Description: When Spotify, the digital music company of the moment, announced this week an exclusive deal with Led Zeppelin and free access on mobile devices, it also reported impressive numbers. Its listeners have streamed 4.5 billion hours of music this year, and it has paid more than $1 billion in music royalties since its founding.
Date: Dec. 12, 2013
Yet even as they have grown, streaming companies have encountered a stubborn problem: Music lovers will consume large amounts of music as long as it is free, but getting them to pay a monthly subscription has proved much more difficult.
Pandora, the only publicly traded streaming company, delivers about 1.5 billion hours of music each month to more than 70 million users, but only about three million of them pay. The rest listen free but must endure advertising. Even though it has a market value of $5 billion, Pandora has yet to turn an annual profit.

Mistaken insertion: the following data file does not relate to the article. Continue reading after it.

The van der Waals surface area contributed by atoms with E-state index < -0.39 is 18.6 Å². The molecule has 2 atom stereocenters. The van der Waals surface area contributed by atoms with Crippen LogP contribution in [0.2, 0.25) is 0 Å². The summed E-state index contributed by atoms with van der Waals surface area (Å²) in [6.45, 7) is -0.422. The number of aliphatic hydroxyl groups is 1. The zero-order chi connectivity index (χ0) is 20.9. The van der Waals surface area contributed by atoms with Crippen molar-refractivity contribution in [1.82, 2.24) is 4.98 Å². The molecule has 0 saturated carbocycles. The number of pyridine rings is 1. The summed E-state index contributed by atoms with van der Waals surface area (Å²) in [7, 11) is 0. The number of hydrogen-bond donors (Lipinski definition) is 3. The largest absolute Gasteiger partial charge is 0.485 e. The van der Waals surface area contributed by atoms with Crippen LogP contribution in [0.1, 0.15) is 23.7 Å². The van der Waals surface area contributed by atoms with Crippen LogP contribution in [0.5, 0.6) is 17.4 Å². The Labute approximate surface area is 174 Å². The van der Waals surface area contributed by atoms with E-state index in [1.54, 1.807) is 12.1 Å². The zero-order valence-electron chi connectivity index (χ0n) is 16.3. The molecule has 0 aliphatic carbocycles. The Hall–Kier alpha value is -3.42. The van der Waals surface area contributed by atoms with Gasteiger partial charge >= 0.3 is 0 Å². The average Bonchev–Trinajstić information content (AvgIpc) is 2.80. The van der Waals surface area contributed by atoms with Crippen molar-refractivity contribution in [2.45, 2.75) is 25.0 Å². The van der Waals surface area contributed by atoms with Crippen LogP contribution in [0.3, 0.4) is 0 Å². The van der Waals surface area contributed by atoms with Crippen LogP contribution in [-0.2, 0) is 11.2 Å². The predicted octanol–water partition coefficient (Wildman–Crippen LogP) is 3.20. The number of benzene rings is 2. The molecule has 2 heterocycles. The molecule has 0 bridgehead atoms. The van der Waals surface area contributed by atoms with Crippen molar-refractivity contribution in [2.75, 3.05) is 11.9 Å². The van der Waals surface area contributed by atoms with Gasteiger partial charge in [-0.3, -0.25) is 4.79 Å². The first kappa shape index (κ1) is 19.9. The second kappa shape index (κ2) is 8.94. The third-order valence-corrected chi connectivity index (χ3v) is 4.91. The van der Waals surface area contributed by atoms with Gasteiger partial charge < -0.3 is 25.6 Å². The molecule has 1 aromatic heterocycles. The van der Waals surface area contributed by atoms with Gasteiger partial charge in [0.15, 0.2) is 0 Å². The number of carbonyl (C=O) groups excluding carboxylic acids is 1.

“There is this irrational resistance for people to actually plunk down their credit card for streaming services,” said Ted Cohen, a digital music consultant with the firm TAG Strategic. “We’re 13 years into the Napster phenomenon of ‘music is free,’ and it’s hard to get people back into the idea that music is at least worth the value of a cup of Starbucks coffee a week.” READ REST OF STORY
Questions for discussion:
1. What are the various business models to revenue from online music?
2. Which business model has the best chance for success? Why?